The Search for the Perfect Concealed Carry Pistol; Smaller isn’t Always Better

Aug 10th, 2010No Comments

Ruger LCP

I call them “cute” guns.  You’ve seen them and probably own a couple.  They are the guns that new shooters always seem to be drawn to (or pushed to by ill informed gun counter clerks).  Pocket guns, snubbies, and ultra-lights.  There are some great weapons in this category and they serve a very valid purpose, but they are invariably the wrong choice for new shooters!

The thought process goes something like this.

“I’m a new shooter and I’m not confident I can really control a “big” gun.  I should start with something smaller and easier to handle.  Besides those big Glocks and 1911’s are going to be a pain to carry all the time.  Oh, that looks cool!  A titanium, snub nose .357.  That’s perfect!”


North American 22LR

The truth is that bigger guns are easier to handle precisely because they are bigger and heavier.  That extra weight absorbs more of the recoil, prevents hand abuse, and provides for better follow up shots.  Small guns, even in the relatively gentle .380, .38, and 9mm calibers, can be wild little beasts that really punish your hands.  The most unpleasant gun to shoot that I have owned was a little .22LR North American revolver.  It was so small, I could never get a good grip and each round was painful.

New shooters need to learn and practice the fundamentals of marksmanship.  If each shot causes discomfort it reinforces the natural recoil aversion we all experienced in the beginning.  This in turn causes flinching, anticipation, and other technique issues, making it virtually impossible for the shooter to reach their full potential.  This, of course, frustrates the student, causing worse performance, and in the end shooting is just not fun.  On the other hand, a medium or full sized pistol is generally easier on the hands and permits the shooter to quickly adapt to the recoil forces and focus on improving their technique.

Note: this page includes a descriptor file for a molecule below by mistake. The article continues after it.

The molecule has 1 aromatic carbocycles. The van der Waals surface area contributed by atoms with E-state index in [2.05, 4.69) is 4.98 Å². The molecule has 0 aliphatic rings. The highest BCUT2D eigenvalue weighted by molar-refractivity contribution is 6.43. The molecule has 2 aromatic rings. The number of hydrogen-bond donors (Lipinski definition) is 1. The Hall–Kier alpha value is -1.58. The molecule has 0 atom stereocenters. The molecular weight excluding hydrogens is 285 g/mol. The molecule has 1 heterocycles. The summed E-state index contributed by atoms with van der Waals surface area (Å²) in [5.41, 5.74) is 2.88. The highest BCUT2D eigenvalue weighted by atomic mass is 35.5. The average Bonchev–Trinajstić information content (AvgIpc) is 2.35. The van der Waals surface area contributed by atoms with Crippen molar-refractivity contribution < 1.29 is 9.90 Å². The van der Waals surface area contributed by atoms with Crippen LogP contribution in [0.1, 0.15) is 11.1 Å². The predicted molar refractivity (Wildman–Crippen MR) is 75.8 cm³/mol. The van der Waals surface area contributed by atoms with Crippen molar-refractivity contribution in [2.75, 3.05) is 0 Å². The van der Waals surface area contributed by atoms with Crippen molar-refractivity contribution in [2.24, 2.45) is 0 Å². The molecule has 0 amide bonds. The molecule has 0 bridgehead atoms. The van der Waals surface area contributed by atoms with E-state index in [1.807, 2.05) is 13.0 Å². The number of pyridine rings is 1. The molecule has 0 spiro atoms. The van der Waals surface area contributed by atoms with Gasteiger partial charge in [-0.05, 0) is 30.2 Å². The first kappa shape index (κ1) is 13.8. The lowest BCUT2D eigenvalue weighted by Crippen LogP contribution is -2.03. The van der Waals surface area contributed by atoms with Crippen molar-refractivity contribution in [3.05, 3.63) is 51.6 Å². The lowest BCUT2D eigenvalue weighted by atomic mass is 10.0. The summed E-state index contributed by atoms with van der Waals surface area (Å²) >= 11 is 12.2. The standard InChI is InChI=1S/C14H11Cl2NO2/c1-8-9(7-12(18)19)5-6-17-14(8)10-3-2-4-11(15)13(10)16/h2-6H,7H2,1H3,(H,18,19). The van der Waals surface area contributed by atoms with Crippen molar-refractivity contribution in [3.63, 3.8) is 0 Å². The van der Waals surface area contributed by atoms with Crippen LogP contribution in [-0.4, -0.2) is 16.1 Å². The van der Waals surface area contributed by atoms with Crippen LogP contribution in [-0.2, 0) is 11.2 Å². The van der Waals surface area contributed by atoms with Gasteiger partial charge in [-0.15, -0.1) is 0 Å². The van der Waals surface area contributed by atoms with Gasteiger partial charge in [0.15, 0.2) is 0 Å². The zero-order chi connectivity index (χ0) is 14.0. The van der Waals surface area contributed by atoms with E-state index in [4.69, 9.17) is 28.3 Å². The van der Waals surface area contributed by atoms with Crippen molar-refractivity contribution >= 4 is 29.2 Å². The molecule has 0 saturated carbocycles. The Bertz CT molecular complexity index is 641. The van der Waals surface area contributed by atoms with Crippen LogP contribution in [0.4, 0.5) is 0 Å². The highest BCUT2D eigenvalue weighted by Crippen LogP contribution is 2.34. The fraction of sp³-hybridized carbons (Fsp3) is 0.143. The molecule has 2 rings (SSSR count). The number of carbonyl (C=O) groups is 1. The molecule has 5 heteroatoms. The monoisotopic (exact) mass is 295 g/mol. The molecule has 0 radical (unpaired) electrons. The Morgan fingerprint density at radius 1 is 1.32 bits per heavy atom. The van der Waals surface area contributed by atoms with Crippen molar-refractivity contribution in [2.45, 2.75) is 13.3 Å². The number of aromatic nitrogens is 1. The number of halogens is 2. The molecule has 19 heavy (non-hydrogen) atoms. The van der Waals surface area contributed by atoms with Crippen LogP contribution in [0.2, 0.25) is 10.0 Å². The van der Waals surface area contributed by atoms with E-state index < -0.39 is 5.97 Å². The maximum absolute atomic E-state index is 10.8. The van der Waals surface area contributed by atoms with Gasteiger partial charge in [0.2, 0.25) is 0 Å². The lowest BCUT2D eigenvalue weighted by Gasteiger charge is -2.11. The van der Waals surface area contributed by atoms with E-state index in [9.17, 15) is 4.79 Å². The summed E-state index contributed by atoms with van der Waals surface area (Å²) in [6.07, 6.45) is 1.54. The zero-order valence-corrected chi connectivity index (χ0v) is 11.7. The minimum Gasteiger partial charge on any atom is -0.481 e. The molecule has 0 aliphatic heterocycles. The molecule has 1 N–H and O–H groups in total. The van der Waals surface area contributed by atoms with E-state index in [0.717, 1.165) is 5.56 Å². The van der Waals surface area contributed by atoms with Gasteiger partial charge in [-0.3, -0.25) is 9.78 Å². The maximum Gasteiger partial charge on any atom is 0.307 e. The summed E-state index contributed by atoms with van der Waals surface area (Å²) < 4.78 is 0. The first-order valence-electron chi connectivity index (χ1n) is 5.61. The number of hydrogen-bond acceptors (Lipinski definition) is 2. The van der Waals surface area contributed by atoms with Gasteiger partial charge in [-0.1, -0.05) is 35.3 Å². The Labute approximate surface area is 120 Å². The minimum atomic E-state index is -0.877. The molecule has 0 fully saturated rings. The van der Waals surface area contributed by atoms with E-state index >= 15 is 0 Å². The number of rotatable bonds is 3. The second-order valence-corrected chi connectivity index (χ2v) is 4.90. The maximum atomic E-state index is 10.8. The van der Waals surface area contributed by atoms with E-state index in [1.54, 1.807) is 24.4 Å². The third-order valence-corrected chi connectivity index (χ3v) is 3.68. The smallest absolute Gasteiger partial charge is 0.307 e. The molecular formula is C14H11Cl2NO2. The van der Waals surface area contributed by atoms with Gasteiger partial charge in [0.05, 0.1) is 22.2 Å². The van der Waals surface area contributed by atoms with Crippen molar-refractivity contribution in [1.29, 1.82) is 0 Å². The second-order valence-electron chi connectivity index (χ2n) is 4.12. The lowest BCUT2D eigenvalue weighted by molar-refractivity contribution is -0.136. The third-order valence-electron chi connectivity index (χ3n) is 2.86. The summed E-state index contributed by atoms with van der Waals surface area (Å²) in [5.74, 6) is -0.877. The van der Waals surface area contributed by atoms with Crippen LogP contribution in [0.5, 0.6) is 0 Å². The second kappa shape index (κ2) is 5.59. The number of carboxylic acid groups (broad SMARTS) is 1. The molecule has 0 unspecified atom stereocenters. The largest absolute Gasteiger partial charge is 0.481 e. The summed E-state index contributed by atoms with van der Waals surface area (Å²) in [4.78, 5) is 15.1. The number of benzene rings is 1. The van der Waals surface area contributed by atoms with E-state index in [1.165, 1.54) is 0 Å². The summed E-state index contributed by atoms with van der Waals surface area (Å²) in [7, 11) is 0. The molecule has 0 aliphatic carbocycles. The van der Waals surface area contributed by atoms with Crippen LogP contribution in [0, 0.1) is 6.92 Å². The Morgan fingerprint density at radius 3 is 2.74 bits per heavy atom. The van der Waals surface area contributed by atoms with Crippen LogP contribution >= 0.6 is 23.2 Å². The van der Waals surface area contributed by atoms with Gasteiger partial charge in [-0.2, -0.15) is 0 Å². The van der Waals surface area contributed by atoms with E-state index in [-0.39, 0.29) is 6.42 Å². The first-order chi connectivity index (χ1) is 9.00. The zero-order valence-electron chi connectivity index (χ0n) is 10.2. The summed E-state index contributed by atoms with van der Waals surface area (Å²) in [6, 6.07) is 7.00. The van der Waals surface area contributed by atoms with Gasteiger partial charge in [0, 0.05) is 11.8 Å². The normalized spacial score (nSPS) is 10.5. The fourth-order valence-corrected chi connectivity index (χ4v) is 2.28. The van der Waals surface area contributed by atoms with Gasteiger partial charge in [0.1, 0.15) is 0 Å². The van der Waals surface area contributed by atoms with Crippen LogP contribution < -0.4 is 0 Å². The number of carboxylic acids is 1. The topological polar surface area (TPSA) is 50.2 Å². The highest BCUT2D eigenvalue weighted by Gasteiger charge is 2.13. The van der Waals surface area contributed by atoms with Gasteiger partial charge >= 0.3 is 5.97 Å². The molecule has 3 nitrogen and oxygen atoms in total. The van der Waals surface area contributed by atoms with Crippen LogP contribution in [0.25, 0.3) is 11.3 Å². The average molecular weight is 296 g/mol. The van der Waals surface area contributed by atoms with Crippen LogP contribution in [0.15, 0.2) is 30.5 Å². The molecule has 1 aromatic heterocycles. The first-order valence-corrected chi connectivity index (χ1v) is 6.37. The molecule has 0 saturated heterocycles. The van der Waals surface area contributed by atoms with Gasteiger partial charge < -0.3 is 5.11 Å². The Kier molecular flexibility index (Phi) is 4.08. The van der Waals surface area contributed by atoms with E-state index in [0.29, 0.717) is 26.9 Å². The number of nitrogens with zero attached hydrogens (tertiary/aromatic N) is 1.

Keltec PF-9

So does this mean there is no place for the small guns?  Absolutely not!  Experienced shooters have mastered their craft to the point of instinct.  The gun and the recoil have less impact on them because their body and mind compensate for it automatically.  These shooters buy small guns for concealment and short range self defense, not to fine tune their marksmanship.  I’ve had several small guns and swear by my Keltec PF-9, but I shoot them for proficiency not for precision training.

S&W AirLite 357

Here are a couple of tips for selecting that first pistol.

  • Take your time.
  • Shoot as many guns as possible before you buy.  Borrow guns from your friends or find a range that rents guns.  Believe me, this is a lot cheaper than buying a gun that sits in your safe because you hate shooting it.
  • Choose the largest pistol that you can comfortably hold, aim, and manipulate.  If you have a hard time racking the slide on semi-automatic pistols, don’t be afraid to try a revolver.
  • Choose the largest caliber that you can comfortably fire.  .38, 9mm, .357, .40, and .45 caliber are generally considered the “best” self defense calibers, but if you aren’t comfortable shooting anything bigger than a .32, then by all means get a .32!  You can always go larger as your skill and comfort level improves.
  • Don’t be fooled by what you read in gun magazines!  Remember they make their money by advertising, so they aren’t going to write a crappy review for the very manufacturers that are paying their bills!
  • Practice, practice, practice.  OK, this is for after you buy the gun, but it is the only way to master the art of shooting.

Feel free to share your experience with “cute” guns in the comments below.

© 2010 – 2015, mjshozda. All rights reserved.

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